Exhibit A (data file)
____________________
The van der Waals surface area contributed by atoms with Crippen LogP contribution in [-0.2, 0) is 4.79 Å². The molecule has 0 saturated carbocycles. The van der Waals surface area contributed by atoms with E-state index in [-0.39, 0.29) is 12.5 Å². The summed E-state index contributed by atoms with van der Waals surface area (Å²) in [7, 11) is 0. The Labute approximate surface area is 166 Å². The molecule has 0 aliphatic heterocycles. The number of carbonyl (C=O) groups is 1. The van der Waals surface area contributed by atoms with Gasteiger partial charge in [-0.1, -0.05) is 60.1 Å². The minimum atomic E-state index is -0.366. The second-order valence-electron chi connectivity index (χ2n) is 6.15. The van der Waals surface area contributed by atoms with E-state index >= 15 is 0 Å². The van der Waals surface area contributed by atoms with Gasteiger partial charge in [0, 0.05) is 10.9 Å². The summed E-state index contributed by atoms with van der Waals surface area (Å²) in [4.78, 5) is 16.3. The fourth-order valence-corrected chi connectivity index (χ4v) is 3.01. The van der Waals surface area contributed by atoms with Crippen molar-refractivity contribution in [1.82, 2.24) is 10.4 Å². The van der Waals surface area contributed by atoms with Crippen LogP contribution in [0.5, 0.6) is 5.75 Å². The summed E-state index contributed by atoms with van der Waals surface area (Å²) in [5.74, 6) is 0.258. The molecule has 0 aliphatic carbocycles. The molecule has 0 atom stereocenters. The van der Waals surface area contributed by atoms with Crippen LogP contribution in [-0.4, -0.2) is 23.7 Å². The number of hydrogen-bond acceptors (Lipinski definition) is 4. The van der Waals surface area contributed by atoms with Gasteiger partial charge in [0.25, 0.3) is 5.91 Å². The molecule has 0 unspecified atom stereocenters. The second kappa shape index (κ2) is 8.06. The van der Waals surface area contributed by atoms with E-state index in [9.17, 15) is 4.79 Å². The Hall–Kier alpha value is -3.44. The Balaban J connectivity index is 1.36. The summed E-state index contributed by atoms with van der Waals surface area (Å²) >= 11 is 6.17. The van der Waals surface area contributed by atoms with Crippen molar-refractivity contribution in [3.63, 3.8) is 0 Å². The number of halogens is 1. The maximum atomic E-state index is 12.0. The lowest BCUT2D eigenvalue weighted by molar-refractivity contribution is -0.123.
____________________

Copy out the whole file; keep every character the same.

The van der Waals surface area contributed by atoms with Crippen LogP contribution in [-0.2, 0) is 4.79 Å². The molecule has 0 saturated carbocycles. The van der Waals surface area contributed by atoms with E-state index in [-0.39, 0.29) is 12.5 Å². The summed E-state index contributed by atoms with van der Waals surface area (Å²) in [7, 11) is 0. The Labute approximate surface area is 166 Å². The molecule has 0 aliphatic heterocycles. The number of carbonyl (C=O) groups is 1. The van der Waals surface area contributed by atoms with Gasteiger partial charge in [-0.1, -0.05) is 60.1 Å². The minimum atomic E-state index is -0.366. The second-order valence-electron chi connectivity index (χ2n) is 6.15. The van der Waals surface area contributed by atoms with E-state index >= 15 is 0 Å². The van der Waals surface area contributed by atoms with Gasteiger partial charge in [0, 0.05) is 10.9 Å². The summed E-state index contributed by atoms with van der Waals surface area (Å²) in [4.78, 5) is 16.3. The fourth-order valence-corrected chi connectivity index (χ4v) is 3.01. The van der Waals surface area contributed by atoms with Crippen molar-refractivity contribution in [1.82, 2.24) is 10.4 Å². The van der Waals surface area contributed by atoms with Crippen LogP contribution in [0.5, 0.6) is 5.75 Å². The summed E-state index contributed by atoms with van der Waals surface area (Å²) in [5.74, 6) is 0.258. The molecule has 0 aliphatic carbocycles. The molecule has 0 atom stereocenters. The van der Waals surface area contributed by atoms with Crippen LogP contribution in [-0.4, -0.2) is 23.7 Å². The number of hydrogen-bond acceptors (Lipinski definition) is 4. The van der Waals surface area contributed by atoms with Gasteiger partial charge in [0.25, 0.3) is 5.91 Å². The molecule has 0 unspecified atom stereocenters. The second kappa shape index (κ2) is 8.06. The van der Waals surface area contributed by atoms with E-state index in [9.17, 15) is 4.79 Å². The Hall–Kier alpha value is -3.44. The Balaban J connectivity index is 1.36. The summed E-state index contributed by atoms with van der Waals surface area (Å²) >= 11 is 6.17. The van der Waals surface area contributed by atoms with Crippen molar-refractivity contribution in [3.63, 3.8) is 0 Å². The number of halogens is 1. The maximum atomic E-state index is 12.0. The lowest BCUT2D eigenvalue weighted by molar-refractivity contribution is -0.123.